Former Google engineer indicted for theft of AI secrets

Translate from : Tidligere Google-ingeniør tiltalt for tyveri af AI-hemmeligheder
Linwei Ding, known as Leon Ding, is accused of stealing four trade secrets. The 38-year-old Chinese national was arrested at his home in Newark, California. According to the indictment, Ding stole detailed information about Google's supercomputer data centers, which could affect national security.

Linwei Ding, also known as Leon Ding, was indicted Tuesday by a federal jury in San Francisco on four counts of theft of trade secrets. The 38-year-old Chinese national was arrested Wednesday morning at his home in Newark, California. Ding's accusation was revealed just over a year after the Biden administration created an interagency task force to prevent advanced technology from being appropriated by countries like China and Russia or potentially threatening national security.

"The Department of Justice simply will not tolerate the theft of our trade secrets and intelligence," Attorney General Merrick Garland said at a conference in San Francisco. According to the indictment, Ding stole detailed information about the hardware infrastructure and software platform that lets Google's supercomputer data centers train large AI models through machine learning.


The stolen information included details of chips and systems as well as software that help power a supercomputer, "capable of performing at the intersection of machine learning and AI technology," the indictment said. Google designed some of the allegedly stolen chip plans to gain an advantage over cloud computing rivals and Microsoft, which design their own, and reduce their reliance on chips from Nvidia.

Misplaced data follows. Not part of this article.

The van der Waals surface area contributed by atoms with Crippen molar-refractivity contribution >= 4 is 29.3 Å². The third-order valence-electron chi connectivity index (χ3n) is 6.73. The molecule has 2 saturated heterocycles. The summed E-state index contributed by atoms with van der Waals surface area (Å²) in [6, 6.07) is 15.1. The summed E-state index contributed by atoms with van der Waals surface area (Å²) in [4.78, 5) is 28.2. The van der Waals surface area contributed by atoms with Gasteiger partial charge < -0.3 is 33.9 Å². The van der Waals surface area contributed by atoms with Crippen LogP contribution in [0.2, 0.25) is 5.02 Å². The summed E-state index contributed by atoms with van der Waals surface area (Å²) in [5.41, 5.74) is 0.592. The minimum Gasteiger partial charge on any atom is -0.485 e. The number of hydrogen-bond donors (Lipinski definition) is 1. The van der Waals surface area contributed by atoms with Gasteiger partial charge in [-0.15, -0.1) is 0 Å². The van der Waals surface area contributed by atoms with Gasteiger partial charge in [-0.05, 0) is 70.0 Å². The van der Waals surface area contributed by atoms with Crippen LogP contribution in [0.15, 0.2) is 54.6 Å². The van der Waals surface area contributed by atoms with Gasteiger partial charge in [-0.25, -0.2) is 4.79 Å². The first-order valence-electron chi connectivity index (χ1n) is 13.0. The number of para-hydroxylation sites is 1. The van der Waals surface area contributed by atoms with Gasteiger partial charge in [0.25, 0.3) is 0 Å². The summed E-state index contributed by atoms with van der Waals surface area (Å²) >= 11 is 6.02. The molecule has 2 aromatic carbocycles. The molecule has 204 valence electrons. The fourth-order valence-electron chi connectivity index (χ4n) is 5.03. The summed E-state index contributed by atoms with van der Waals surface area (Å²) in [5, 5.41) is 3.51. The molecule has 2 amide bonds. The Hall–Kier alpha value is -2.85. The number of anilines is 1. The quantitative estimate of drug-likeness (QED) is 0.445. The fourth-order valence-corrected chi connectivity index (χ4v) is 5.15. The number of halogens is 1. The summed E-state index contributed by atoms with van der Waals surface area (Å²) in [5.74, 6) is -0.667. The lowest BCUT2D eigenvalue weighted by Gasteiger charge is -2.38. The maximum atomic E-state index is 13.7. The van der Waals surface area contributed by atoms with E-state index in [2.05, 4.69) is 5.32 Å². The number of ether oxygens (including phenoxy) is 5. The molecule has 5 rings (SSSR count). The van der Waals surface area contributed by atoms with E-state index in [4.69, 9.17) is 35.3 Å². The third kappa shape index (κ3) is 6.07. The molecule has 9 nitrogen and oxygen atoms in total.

Ding, who was hired by Google in 2019, allegedly began his theft three years later while being approached to become the Chief Technology Officer of a Chinese tech company. By May 2023, he had uploaded more than 500 confidential files. The indictment said Ding founded his own technology company that month and circulated a document in a chat group that said, "We have experience with Google's 'ten-thousand-card computational power platform' we just need to reproduce and upgrade it."

Google became suspicious of Ding in December 2023 and took his laptop on January 4, 2024, the day before Ding planned to resign. Jose Castaneda, a Google spokesman, said: "We have strict safeguards in place to prevent the theft of our confidential commercial information and trade secrets. After an investigation, we found that this employee stole numerous documents and we quickly referred the matter to law enforcement." Ding faces up to 10 years in prison and a $250,000 fine for each count.

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